Journal of Gerontological Nursing

Feature Article 

Best Practices Initiative: Nurturing Partnerships that Promote Change

Theresa A. Harvath, PhD, RN, CNS; Marna Flaherty-Robb, MSN, RN, CNS; Diana L. White, PhD; Karen Amann Talerico, PhD, RN, CNS; Charla Hayden, MA

Abstract

As the science of nursing continues to evolve, efforts to develop strategies to integrate nursing research into clinical practice are increasing. To address the gap between research findings and the use of these findings to improve practice, Oregon Health & Science University School of Nursing established the Best Practices Initiative in conjunction with three clinical partners, all in the Pacific Northwest: a large Veterans Affairs medical center, a large health maintenance organization, and a state agency that oversees health care for older adults. This article presents the Best Practices Initiative Partnership Model, some of the lessons learned about partnering with clinical agencies, and an overview of the projects that involved each partner.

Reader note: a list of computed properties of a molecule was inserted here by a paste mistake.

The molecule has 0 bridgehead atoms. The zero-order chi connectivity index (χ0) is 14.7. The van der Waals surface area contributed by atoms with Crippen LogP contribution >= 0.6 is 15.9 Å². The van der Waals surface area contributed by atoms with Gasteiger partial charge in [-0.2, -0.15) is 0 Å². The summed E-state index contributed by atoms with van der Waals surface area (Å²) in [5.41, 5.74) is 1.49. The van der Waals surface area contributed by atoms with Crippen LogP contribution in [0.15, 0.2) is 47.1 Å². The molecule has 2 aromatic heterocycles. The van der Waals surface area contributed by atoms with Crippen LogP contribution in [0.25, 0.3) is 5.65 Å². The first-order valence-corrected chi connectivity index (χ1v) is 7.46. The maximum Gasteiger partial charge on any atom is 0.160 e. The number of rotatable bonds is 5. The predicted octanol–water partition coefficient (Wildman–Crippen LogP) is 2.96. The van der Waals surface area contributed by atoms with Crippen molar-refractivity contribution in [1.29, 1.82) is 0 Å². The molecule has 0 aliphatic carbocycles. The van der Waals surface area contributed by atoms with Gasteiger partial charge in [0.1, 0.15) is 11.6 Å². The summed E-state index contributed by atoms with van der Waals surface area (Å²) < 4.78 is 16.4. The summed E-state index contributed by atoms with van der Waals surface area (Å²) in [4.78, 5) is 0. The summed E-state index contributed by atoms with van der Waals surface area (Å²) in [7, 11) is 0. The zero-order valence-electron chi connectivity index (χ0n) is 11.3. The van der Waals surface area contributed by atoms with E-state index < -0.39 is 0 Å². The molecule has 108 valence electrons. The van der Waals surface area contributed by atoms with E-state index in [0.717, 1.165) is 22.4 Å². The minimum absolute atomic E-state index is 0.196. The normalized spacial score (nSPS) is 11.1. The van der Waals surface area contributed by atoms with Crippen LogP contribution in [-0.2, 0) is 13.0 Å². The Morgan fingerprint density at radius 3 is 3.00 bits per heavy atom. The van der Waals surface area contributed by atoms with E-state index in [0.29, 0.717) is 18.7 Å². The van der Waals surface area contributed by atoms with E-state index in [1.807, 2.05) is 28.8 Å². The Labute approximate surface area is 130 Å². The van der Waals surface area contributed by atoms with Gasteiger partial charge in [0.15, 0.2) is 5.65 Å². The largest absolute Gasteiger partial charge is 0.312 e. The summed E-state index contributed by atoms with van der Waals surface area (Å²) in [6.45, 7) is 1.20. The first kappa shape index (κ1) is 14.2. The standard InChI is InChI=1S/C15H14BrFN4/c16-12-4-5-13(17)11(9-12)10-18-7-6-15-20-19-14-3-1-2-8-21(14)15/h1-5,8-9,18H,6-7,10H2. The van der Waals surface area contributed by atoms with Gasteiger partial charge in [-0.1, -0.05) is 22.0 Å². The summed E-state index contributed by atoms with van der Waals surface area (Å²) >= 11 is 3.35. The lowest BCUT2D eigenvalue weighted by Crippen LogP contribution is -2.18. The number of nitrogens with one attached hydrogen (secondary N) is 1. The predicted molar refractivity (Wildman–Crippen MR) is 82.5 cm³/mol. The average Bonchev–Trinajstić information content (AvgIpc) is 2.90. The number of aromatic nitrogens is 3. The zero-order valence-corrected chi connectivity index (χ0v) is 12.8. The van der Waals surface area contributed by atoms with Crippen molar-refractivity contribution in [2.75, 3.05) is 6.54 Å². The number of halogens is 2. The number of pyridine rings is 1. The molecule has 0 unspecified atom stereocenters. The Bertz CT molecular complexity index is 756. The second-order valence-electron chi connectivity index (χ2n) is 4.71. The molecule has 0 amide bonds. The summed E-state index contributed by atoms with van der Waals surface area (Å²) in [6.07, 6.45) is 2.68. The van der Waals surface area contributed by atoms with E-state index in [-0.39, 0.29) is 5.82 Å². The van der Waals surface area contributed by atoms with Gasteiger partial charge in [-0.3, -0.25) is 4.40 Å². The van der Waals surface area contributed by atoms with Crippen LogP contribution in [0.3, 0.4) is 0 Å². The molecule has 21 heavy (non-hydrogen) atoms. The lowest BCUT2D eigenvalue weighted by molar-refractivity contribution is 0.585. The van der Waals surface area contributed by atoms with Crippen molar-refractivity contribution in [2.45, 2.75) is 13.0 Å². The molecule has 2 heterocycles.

Abstract

As the science of nursing continues to evolve, efforts to develop strategies to integrate nursing research into clinical practice are increasing. To address the gap between research findings and the use of these findings to improve practice, Oregon Health & Science University School of Nursing established the Best Practices Initiative in conjunction with three clinical partners, all in the Pacific Northwest: a large Veterans Affairs medical center, a large health maintenance organization, and a state agency that oversees health care for older adults. This article presents the Best Practices Initiative Partnership Model, some of the lessons learned about partnering with clinical agencies, and an overview of the projects that involved each partner.
Authors
Dr. Harvath is Associate Professor and Director, Advanced Practice Gerontological Nursing, School of Nursing, Ms. Flaherty-Robb is Clinical Nurse Specialist, Hospital and Clinics, and Dr. White is Assistant Professor, Oregon Health & Science University, and Dr. Talerico is Consultant, Amann Talerico Consulting, and Ms. Hayden is an Independent Organizational Consultant, Portland, Oregon.

The authors acknowledge funding received from the John A. Hartford Foundation under their initiative, Building Academic Geriatric Nursing Capacity.

Address correspondence to Theresa A. Harvath, PhD, RN, CNS, Associate Professor and Director, Advanced Practice Gerontological Nursing, School of Nursing, Oregon Health & Science University, 3455 SW U.S. Veterans Road, SN-6S, Portland, OR 97239-2941; e-mail: harvatht@ohsu.edu.

10.3928/00989134-20071101-06

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